WordPress, PHP, and MySQL are what we might call “mature technologies”. They run on most servers, have high market share, and each has about 20 years of incremental refinement and improvements behind it. Naturally, there are many ways to run them locally for development. If you’re new to WordPress or programming on the Internet in general, it could feel like choice overload. Allow us to walk you through a few of the more popular options of local WordPress development tools so you can go back to arguing spaces versus tabs.
This article assumes you know how to work a text editor and a terminal, and have at least a little bit of experience fiddling around with Linux and/or web servers.
Ease of use: Local
You’re probably wondering what’s the easiest to set up? Local wins this all day every day, for starters because it has slick modern UI that works well, and it just works out of the box.
If you have some sysadmin chops, Vagrant isn’t all that difficult. It’s basically like setting up a server. If that’s not you, there are plenty of images and tutorials out there to simplify the path to running WordPress on Vagrant.
If you’re new to it, Docker’s containerization and handling of data persistence can inspire some existential questions as you learn to work with it. Once you get the hang of that, it’s basically like managing multiple Vagrant instances, but because Docker uses containers and not virtual machines, it’s faster and less resource intensive than Vagrant.
XAMPP or WAMP could be a strong competitor here if your dev machine is used only for developing in this particular stack. but I’ve run into weird configuration issues attempting to set it up on a general use machine, so I’ll put it in as the backmarker.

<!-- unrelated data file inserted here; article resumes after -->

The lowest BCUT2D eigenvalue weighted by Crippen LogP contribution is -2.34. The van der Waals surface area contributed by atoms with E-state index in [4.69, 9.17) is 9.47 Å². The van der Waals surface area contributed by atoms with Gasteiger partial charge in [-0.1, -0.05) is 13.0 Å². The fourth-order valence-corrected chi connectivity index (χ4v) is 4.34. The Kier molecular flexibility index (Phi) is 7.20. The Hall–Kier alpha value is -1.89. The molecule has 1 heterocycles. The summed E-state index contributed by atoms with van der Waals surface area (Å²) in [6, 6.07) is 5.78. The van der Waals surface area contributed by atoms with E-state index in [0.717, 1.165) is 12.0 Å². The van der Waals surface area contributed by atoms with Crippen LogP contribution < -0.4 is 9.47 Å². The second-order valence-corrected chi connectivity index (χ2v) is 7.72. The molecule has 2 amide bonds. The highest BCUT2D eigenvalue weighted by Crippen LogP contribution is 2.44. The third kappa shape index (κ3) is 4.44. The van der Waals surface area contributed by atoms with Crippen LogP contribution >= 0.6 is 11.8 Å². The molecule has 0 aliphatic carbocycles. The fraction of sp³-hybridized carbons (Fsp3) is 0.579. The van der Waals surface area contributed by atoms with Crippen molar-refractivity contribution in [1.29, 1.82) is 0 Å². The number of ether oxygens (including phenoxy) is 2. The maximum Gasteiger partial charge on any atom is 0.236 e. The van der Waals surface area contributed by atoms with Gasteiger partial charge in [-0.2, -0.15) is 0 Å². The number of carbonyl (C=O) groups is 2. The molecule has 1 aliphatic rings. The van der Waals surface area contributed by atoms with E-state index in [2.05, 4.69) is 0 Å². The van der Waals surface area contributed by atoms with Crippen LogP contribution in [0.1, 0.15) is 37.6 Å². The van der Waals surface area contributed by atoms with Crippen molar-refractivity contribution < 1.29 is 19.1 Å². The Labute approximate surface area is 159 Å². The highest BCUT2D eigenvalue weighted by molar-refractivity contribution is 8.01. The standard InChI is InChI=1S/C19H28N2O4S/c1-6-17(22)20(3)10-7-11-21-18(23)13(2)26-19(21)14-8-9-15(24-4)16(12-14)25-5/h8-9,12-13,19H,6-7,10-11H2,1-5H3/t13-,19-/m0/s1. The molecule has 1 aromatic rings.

The standout in this filed is Vagrant, since it tends to be slow and resource intensive due to the nature of running a virtual machine inside your host machine. Docker and Local have always run faster than Vagrant in my experience, since they both run containers via virtualization without hypervisor or virtual machines.
Vagrant is the most configurable option, and easily offers the most direct control over what your server is doing. If there’s anything about your project that’s unique or deviates from the basic LAMP stack, you can probably make it work (given a long enough timeline) in Vagrant.
That’s not to say it’s impossible with the others, but let’s say for instance (random example here) you need to make WordPress talk to an Elasticsearch service that’s running on the same server:
Where is your site being deployed? Are you the only person working on it?
My grandpa always said, “make your dev environment look as much like production as possible”. If you are part of a team working on a WordPress project, you need a way of making your site’s configuration portable. Doing so will simplify deployment, as well as make it easy for everyone to run on their workstations.
This is handled beautifully by Docker and Vagrant, which both include ways of downloading (essentially) configured servers in the form of images, and provisioning them with whatever’s needed to get your site running.
Local does that too, except it focuses on just being really good at offering one particular configuration. XAMPP is my least favorite solution in this regard, unless you work on a team where everybody runs Ubuntu Server and VIM on their laptops.
Use the simplest setup you can get away with. If you are just building a new theme for your Animorphs website, use Local. Are you trying to incorporate some Python deep learning thing into WordPress? Vagrant is probably your guy. Consider this a long-winded way of saying run WordPress whichever way is most consistent and trouble-free for yourself and your team.
What gets measured gets done. Download the Digital Growth® Worksheet today, rally your team, and create results!